07 Feb Why a Deadline is a Deadline When it Comes to Payroll
Do you ever think about how important deadlines are when it comes to payroll? What would happen if your payroll department decided not to stick to their payroll processing deadlines? You guessed it; nobody gets paid! Below are some simple reminders to keep in mind each time your payroll department sends out that friendly “payroll reminder” email. They aren’t doing it to nag you… they are working toward the “deadlines” in place to ensure employees receive timely and accurate pay checks.
Here’s are a few steps you can take to help keep your payroll processes in tip-top shape.
1. Review time-sheets daily. If you can’t review daily, plan to review a couple times per week. It is much easier to fix missed punches and adjustments as they occur than to wait to make all the changes at the end of the pay period.
2. Make sure your employees review / submit their time-sheets at the end of each pay period. This is a critical step that is typically missed. It is extremely important to retrieve that electronic signature from your employee each pay period to ensure the time being paid is accurate and correct. It also helps minimize any adjustments or corrections on the back end.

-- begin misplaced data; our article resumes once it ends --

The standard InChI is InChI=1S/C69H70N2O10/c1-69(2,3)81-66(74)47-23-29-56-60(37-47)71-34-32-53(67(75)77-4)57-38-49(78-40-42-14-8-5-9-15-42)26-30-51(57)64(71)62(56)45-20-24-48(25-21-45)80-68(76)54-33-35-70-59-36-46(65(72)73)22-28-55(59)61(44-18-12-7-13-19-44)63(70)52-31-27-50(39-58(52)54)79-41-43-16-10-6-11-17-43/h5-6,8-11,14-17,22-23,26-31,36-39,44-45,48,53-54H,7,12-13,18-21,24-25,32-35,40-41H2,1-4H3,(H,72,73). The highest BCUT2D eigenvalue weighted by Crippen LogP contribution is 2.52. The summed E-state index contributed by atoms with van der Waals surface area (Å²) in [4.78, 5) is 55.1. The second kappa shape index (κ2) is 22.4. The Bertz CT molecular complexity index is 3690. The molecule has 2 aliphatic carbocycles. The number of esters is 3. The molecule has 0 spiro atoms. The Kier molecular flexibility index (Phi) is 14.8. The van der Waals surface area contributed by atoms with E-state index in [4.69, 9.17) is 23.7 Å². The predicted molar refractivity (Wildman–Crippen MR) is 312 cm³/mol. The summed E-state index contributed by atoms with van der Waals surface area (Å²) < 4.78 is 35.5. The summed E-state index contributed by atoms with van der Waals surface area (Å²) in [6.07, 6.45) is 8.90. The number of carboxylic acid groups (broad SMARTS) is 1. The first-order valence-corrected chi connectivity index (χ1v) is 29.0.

3. Be sure to submit any payroll changes (ex: new hires, terminations, pay rate changes, transfers, tax adjustments, etc.) to the HR/Payroll department by the deadline in place so the change can be processed and double checked prior to submitting payroll.
Payroll has two very important goals:
1. Get reports to Accounting by the deadline in place so funding can happen on time; and
2. Pay each and every employee accurately.
The only way to accomplish both goals is to hold employees and managers accountable to meet the deadlines. Situations arise that challenge our ability to meet all of our deadlines, but if you plan accordingly and notify payroll in advance of not being able to meet a deadline, a lot of payroll & paycheck frustration can be avoided.
Written by Dana Mork, Payroll Director at Resource Alliance
Dana shares her opinions, not legal advice, about increasing performance and limiting liability.